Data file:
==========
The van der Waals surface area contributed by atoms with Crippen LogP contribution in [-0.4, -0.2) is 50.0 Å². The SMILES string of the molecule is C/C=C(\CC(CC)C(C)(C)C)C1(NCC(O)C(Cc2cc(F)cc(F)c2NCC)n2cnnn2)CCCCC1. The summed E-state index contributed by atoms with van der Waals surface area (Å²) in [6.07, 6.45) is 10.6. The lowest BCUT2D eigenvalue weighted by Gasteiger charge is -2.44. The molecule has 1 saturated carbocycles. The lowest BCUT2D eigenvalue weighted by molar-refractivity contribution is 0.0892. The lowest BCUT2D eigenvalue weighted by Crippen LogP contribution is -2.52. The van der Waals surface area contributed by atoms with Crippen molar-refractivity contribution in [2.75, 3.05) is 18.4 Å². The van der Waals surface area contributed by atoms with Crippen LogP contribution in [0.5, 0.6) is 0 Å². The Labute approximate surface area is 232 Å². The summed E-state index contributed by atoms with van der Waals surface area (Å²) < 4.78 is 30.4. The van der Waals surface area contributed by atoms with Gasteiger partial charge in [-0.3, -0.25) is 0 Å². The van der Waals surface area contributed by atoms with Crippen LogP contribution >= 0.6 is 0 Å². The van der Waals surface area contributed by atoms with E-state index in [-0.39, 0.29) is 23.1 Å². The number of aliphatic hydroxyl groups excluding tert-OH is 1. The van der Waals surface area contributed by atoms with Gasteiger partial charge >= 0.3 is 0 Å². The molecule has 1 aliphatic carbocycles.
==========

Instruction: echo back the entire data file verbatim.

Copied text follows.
The van der Waals surface area contributed by atoms with Crippen LogP contribution in [-0.4, -0.2) is 50.0 Å². The SMILES string of the molecule is C/C=C(\CC(CC)C(C)(C)C)C1(NCC(O)C(Cc2cc(F)cc(F)c2NCC)n2cnnn2)CCCCC1. The summed E-state index contributed by atoms with van der Waals surface area (Å²) in [6.07, 6.45) is 10.6. The lowest BCUT2D eigenvalue weighted by Gasteiger charge is -2.44. The molecule has 1 saturated carbocycles. The lowest BCUT2D eigenvalue weighted by molar-refractivity contribution is 0.0892. The lowest BCUT2D eigenvalue weighted by Crippen LogP contribution is -2.52. The van der Waals surface area contributed by atoms with Crippen molar-refractivity contribution in [2.75, 3.05) is 18.4 Å². The van der Waals surface area contributed by atoms with Crippen LogP contribution in [0.5, 0.6) is 0 Å². The Labute approximate surface area is 232 Å². The summed E-state index contributed by atoms with van der Waals surface area (Å²) < 4.78 is 30.4. The van der Waals surface area contributed by atoms with Gasteiger partial charge in [-0.3, -0.25) is 0 Å². The van der Waals surface area contributed by atoms with Crippen LogP contribution >= 0.6 is 0 Å². The van der Waals surface area contributed by atoms with E-state index in [-0.39, 0.29) is 23.1 Å². The number of aliphatic hydroxyl groups excluding tert-OH is 1. The van der Waals surface area contributed by atoms with Gasteiger partial charge >= 0.3 is 0 Å². The molecule has 1 aliphatic carbocycles.